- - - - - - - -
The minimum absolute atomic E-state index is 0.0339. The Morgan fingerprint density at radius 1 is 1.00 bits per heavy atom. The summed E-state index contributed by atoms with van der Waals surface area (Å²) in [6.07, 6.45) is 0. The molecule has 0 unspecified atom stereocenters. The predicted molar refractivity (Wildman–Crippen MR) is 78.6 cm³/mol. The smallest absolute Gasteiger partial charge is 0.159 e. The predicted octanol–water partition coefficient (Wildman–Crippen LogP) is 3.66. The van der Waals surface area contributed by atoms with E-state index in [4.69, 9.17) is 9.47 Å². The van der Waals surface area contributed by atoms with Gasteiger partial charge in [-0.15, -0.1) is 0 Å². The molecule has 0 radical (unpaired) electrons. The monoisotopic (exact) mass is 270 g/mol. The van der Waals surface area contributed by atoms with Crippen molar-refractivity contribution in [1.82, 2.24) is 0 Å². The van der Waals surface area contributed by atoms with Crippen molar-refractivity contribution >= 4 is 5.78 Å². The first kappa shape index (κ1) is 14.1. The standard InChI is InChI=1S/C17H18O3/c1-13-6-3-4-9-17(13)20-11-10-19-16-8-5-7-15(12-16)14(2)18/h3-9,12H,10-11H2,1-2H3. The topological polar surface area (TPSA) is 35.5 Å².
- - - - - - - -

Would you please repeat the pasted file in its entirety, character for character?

The minimum absolute atomic E-state index is 0.0339. The Morgan fingerprint density at radius 1 is 1.00 bits per heavy atom. The summed E-state index contributed by atoms with van der Waals surface area (Å²) in [6.07, 6.45) is 0. The molecule has 0 unspecified atom stereocenters. The predicted molar refractivity (Wildman–Crippen MR) is 78.6 cm³/mol. The smallest absolute Gasteiger partial charge is 0.159 e. The predicted octanol–water partition coefficient (Wildman–Crippen LogP) is 3.66. The van der Waals surface area contributed by atoms with E-state index in [4.69, 9.17) is 9.47 Å². The van der Waals surface area contributed by atoms with Gasteiger partial charge in [-0.15, -0.1) is 0 Å². The molecule has 0 radical (unpaired) electrons. The monoisotopic (exact) mass is 270 g/mol. The van der Waals surface area contributed by atoms with Crippen molar-refractivity contribution in [1.82, 2.24) is 0 Å². The van der Waals surface area contributed by atoms with Crippen molar-refractivity contribution >= 4 is 5.78 Å². The first kappa shape index (κ1) is 14.1. The standard InChI is InChI=1S/C17H18O3/c1-13-6-3-4-9-17(13)20-11-10-19-16-8-5-7-15(12-16)14(2)18/h3-9,12H,10-11H2,1-2H3. The topological polar surface area (TPSA) is 35.5 Å².